Table of Contents
The Magic of Ordinary Days
“Like Plainsong, Creel's novel is quietly and eloquently written ... an ideal book to read while sipping lemonade on the porch swing this summer.”â
Colorado Springs Gazette
“Ann Howard Creel explores the effects of mistaken and offered love in 1940s rural Colorado, where World War II, though seemingly distant, reaches deeply into the lives of the innocent and the misled. Rich in reminiscence,
The Magic of Ordinary Days
treats imperfect humanity with respect, tenderness, and understanding, qualities that mature in the characters into the finest of loves. A highly satisfying read.”
âSusan Vreeland, author of
The Passion of Artemisia
Girl in Hyacinth Blue
“This is a gentle but powerful novel, combining the story of bittersweet love with a poignant account of the journey toward self-realization and acceptance.”â
“A gentle love story.”
Denver Post and Rocky Mountain News
Boulder Daily Camera
“Like catching a glimpse of a butterfly on the first day of spring, Creel's novel,
The Magic of Ordinary Days,
is a gentle and delightful celebration of life. Here's a story of the surprising and satisfying appearance of love.”âLynne Hinton, author of
“Delicate, perceptive and fine-boned writing ... Creel gets it all just right.”â
“A bittersweet tale of love.”
The Florida Times-Union
“Precisely observed ... blends historical richness and a fine sense of place.”â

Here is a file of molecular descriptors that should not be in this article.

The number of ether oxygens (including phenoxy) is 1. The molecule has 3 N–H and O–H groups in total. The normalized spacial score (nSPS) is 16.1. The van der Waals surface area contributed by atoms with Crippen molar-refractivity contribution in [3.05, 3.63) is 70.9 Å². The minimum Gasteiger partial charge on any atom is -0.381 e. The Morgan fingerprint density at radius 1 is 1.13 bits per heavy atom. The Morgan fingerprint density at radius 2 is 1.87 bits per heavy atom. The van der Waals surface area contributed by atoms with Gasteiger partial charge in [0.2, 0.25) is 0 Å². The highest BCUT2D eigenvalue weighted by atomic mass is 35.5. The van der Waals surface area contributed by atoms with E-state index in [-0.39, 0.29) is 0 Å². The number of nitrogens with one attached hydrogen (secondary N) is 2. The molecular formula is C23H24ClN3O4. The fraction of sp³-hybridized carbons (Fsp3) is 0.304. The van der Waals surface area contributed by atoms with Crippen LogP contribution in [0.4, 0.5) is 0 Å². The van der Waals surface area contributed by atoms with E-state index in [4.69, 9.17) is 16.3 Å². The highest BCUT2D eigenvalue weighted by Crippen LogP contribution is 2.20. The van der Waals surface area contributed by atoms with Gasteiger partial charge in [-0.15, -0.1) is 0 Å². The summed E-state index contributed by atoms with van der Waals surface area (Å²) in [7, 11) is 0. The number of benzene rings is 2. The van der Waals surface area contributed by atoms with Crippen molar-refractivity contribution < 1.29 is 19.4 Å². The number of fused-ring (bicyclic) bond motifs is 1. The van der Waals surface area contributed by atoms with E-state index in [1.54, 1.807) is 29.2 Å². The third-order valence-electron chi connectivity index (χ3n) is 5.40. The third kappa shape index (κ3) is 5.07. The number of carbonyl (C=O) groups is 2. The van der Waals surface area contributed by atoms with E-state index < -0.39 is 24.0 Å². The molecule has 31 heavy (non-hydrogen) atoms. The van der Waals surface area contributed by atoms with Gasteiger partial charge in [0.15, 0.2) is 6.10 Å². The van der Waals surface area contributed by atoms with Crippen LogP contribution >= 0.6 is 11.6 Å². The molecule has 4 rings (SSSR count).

PENGUIN BOOKS THE MAGIC OF ORDINARY DAYS
Ann Howard Creel is the author of two award-winning young adult novels,
Water at the Blue Earth
A Ceiling of Stars.
This is her first adult novel. She lives in Englewood, Colorado.
Published by the Penguin Group
Penguin Putnam Inc., 375 Hudson Street, New York, New York 10014, U.S.A.
Penguin Books Ltd, 80 Strand, London WC2R ORL, England
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Penguin Books Ltd, Registered Offices:
Harmondsworth, Middlesex, England
First published in the United States of America by Viking Penguin,
a member of Penguin Putnam Inc. 2001
Published in Penguin Books 2002
Copyright Â© Ann Howard Creel, 2001
All rights reserved
This is a work of fiction. Names, characters, places, and incidents either are the product
of the author's imagination or are used fictitiously, and any resemblance to actual persons,
living or dead, business establishments, events, or locales is entirely coincidental.
eISBN : 978-1-101-12696-7
For my parents, who lived the war
My thanks go to Lee and Eleanor Hancock of Rocky Ford, who shared accounts of everyday life and farming during the war years, and Don Lowman of the Otero County Museum Association, who aided me with information and resources.
A number of books were helpful, too many to mention, but in particular Frances Bollacker Keck's
Conquistadors to the 21st Century: A History of Otero and Crowley Counties, Colorado
and James L. Colwell's
La Junta Army Air Field in WWII.
I gleaned much information from Mark Jonathan Harris, Franklin Mitchell, and Steven Schechter's book
The Homefront: America During World War
II, from Arnold Krammer's
Nazi Prisoners of War in America,
Larry Dane Brimner's
Voices from the Camps: Internment of Japanese Americans During World War II,
and from Roger Daniels's
Prisoners Without Trial: Japanses Americans in World War II.
Pictorial inspiration came from
V Is for Victory: America's Homefront During World War II
by Stan Cohen.
Thanks to my circle of Colorado friends, especially Nancy, kind reader of the first draft, and Lynn, faithful supporter of every small step. My gratitude will always go to Lisa Erbach Vance of the Aaron Priest Literary Agency, editor Frances Jalet-Miller, also of the Aaron Priest Agency, and my editor at Viking, Car olyn Carlson, for her excellent input.